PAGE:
There is a fascinating conversation emerging among Evangelicals, an increasingly Millenial/GenX rejection of Boomer evangelicalism that is resulting in a rethinking of the viability of Protestant Christianity in its North American form. Triggered most recently by the World Vision fiasco, Jer is on target in highlighting the growing generational rift over faith and Bible and human sexuality. This is a well thought out piece that is pointing to debate that is going to destroy denominations and those that survive, a generational shift in leadership marked with Boomer piety, liberal or fundamentalist, that will not go easily into the night.

Posted in American Culture, Bible, Fundamentalism - Preserving 19th Century America For the Future, Generations - Guttenbergers vs. Googlers, Homosexuality, Postmodern Perspectives, The Organized Church | Tagged , , , , | Leave a comment

How Does “Dying For Our Sins” Work? – Brian Zahnd

How Does “Dying For Our Sins” Work? – Brian Zahnd.

On this end of Holy Week, we as Christians speak of the power of the cross and the meaning of Jesus’ death. This is an excellent reflection on the death of Jesus, God Incarnate, and why his death and resurrection matter.

Posted in Death and Dying, Jesus the Christ, Pastor Stuff, Postmodern Perspectives, Suffering - When Bad Things Happen to Anyone, Will the Real God Please Stand Up? | Tagged , , , , , , | Leave a comment

How evangelicals won a culture war and lost a generation – CNN Belief Blog – CNN.com Blogs

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How evangelicals won a culture war and lost a generation – CNN Belief Blog – CNN.com Blogs.

Its remarkable to watch, the implosion and rejection of Boomer Evangelicalism by Millennials. I really need to get my butt in gear after a one year WJP hiatus because this is incredibly significant what Rachel is pointing out here but its more than just her voice. The entire World Vision fiasco reveals, as she puts it so well:

Christians can disagree about what the Bible says (or doesn’t say) about same-sex marriage. This is not an issue of orthodoxy. But when we begin using child sponsorships as bargaining tools in our debates, we’ve lost the way of Jesus.

So my question for those evangelicals is this: Is it worth it?

Is a “victory” against gay marriage really worth leaving thousands of needy children without financial support?

Is a “victory” against gay marriage worth losing more young people to cynicism regarding the church?

Is a “victory” against gay marriage worth perpetuating the idea that evangelical Christians are at war with LGBT people?

And is a “victory” against gay marriage worth drowning out that quiet but persistent internal voice that asks, “what if we get this wrong?”

I, for one, am tired of arguing. I’m tired of trying to defend evangelicalism when its leaders behave indefensibly.

I’m going AWOL on evangelicalism’s culture wars so I can get back to following Jesus among its many refugees: LGBT people, women called to ministry, artists, science-lovers, misfits, sinners, doubters, thinkers and “the least of these.”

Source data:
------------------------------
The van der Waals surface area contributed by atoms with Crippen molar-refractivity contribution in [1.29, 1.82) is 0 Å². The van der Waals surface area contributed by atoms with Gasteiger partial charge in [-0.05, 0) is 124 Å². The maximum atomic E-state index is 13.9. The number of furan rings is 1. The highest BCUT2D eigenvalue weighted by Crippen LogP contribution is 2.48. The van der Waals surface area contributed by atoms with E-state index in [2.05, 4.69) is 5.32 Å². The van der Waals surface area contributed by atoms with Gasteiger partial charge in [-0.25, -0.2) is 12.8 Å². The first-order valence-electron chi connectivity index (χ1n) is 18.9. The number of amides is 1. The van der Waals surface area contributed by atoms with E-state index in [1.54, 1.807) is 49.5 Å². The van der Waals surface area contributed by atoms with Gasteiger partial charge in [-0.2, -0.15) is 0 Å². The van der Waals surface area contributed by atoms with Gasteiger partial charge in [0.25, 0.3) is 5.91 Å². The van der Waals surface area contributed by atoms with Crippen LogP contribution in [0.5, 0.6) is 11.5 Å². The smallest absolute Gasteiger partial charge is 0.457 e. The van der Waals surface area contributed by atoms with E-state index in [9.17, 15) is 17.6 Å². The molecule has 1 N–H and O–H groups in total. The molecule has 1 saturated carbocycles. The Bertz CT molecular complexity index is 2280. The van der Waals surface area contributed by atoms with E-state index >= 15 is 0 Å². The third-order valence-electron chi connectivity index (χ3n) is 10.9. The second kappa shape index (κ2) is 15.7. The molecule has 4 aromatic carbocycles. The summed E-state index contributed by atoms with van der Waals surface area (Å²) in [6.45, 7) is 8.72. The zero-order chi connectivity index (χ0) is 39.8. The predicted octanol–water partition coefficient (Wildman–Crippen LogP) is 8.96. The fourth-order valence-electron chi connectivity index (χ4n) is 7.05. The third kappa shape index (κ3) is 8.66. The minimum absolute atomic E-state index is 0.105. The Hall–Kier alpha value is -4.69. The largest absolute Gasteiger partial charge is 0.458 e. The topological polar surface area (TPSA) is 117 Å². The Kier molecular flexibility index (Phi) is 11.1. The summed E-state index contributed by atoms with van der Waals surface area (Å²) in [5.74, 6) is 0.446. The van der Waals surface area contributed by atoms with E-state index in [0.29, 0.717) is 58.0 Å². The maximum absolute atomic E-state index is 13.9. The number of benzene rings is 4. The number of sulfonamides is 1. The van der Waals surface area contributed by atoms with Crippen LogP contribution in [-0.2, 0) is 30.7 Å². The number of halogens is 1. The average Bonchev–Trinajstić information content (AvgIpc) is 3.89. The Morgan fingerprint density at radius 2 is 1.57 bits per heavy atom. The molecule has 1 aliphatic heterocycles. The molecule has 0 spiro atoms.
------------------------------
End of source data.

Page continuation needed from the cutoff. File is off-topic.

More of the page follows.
I’m ready to stop waging war and start washing feet.

The Evangelical movement has become a PAC and Millennials want nothing to do with (nor do many horrified GenXers and Boomers). Now with Joel Osteen’s lavish lifestyle and money machine has come to light, people want Jesus. They don’t want flash, they don’t want to be right over those who are wrong, they don’t want self righteous superiority or a massive concert crowd. They want Jesus. They want people who live like Jesus, love like Jesus, and are every bit uncertain, broken, and questioning as they are.

Evangelicalism is dying, much as the Mainline started in the 80s. Oddly, positions may be reversing and liturical, Sacramental, and small congregations may be our future as megaEvangelicalism starts to wither. Its a chance for us to be be community again, to be church, to be disciples. I hope those of us who lead in congregations can speak it and with our people, learn to wash feet again.

Posted in American Culture, Culture Wars, Face Palm - When Failure Happens, Fundamentalism - Preserving 19th Century America For the Future, Generations - Guttenbergers vs. Googlers, Homosexuality, Postmodern Perspectives, Sexuality | Tagged , , , , , , | Leave a comment

Sweden’s Pentecostal Megapastor Converts to Catholicism | Gleanings | ChristianityToday.com

Sweden’s Pentecostal Megapastor Converts to Catholicism | Gleanings | ChristianityToday.com.

Its been a slow trend in Evangelical circles, seeing people and leaders return to liturgical denomination and I don’t see that ending. In fact, eventhough Ulf Ekman is a Boomer, its the Millenials who are increasingly taking a pass on the evangelical models based on entertainment/passive worship. Should be interesting to see how this megachurch responds and adapts.

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The Church’s Frightful Kodak Moment | Holy Soup

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The Church’s Frightful Kodak Moment | Holy Soup.

Today Sunday worship was cancelled because of a snow storm and my wife got the idea that some house cleaning would be in order. In cleaning out a drawer, I found this – a roll of Kodak film. I don’t own a film camera anymore, haven’t for years. But when this popped up on my facebook feed, it seemed appropriate to share and reflect.

Kodak invented the photo industry and the digital camera, and has been destroyed by its inability to adapt to their own innovations or fulfill their true purpose. As the article states, Kodak’s leaders thought they were in the film business–instead of the imaging business. Their clutching of the traditional methodology clouded their ability to think about the real objective and outcome of their work.

The parallels with the North American Church are striking – we too are in decline and too many congregations and denominations are taking the Kodak approach. I’ll be sharing this with my vision team and congregational leaders as we look to a new year. I recommend it to other church leaders as well.

Posted in Death and Dying, Face Palm - When Failure Happens, Leadership Resources, Pastor Stuff, The Organized Church | Tagged , , , , , , | Leave a comment